Quantum Dynamics of Submicron Structures
Techniques for the preparation of condensed matter systems have advanced considerably in the last decade, principally due to the developments in microfabrication technologies. The widespread availability of millikelvin temperature facilities also led to the discovery of a large number of new quantum phenomena. Simultaneously, the quantum theory of small condensed matter systems has matured, allowing quantitative predictions.
The effects discussed in Quantum Dynamics of Submicron Structures include typical quantum interference phenomena, such as the Aharonov-Bohm-like oscillations of the magnetoresistance of thin metallic cylinders and rings, transport through chaotic billiards, and such quantization effects as the integer and fractional quantum Hall effect and the quantization of the conductance of point contacts in integer multiples of the `conductance quantum'. Transport properties and tunnelling processes in various types of normal metal and superconductor tunnelling systems are treated. The statistical properties of the quantum states of electrons in spatially inhomogeneous systems, such as a random, inhomogeneous magnetic field, are investigated. Interacting systems, like the Luttinger liquid or electrons in a quantum dot, are also considered.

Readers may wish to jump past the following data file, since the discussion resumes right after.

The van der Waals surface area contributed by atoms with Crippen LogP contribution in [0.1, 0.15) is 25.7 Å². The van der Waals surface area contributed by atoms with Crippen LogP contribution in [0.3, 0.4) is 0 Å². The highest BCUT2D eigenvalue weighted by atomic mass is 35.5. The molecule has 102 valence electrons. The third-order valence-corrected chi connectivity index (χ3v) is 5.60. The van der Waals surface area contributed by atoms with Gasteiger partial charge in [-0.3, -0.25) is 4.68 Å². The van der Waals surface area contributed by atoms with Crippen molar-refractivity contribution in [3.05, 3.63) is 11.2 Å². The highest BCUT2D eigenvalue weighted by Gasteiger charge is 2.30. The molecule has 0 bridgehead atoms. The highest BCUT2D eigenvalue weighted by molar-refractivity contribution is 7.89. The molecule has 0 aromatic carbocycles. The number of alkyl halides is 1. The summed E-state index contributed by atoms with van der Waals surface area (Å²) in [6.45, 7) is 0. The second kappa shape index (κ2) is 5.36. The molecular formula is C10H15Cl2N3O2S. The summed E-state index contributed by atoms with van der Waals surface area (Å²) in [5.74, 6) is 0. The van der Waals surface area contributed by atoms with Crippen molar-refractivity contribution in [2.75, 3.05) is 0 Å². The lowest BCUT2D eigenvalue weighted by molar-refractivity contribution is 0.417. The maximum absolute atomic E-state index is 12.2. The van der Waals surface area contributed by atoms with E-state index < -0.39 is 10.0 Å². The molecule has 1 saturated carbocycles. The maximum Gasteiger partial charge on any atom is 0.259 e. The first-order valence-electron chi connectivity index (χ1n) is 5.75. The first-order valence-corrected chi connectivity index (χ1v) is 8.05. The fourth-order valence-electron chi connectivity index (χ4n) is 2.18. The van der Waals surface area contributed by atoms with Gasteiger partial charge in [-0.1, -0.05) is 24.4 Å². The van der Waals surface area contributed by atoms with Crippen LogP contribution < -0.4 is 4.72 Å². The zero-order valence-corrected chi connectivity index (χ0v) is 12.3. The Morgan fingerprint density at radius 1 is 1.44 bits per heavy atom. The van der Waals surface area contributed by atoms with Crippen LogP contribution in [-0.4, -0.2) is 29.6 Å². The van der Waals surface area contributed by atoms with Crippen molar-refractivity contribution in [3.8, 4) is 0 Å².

Reviews are given of quantum blockade mechanisms for electrons that tunnel through small junctions, like the Coulomb blockade and spin blockade, the influence of dissipative coupling of charge carriers to an environment, and Andreev scattering. Coulomb interactions and quantization effects in transport through quantum dots and in double-well potentials, as well as quantum effects in the motion of vortices, as in the Aharonov-Casher effect, are discussed.
The status of the theory of the metal-insulator and superconductor-insulator phase transitions in ordered and disordered granular systems are reviewed as examples in which such quantum effects are of great importance.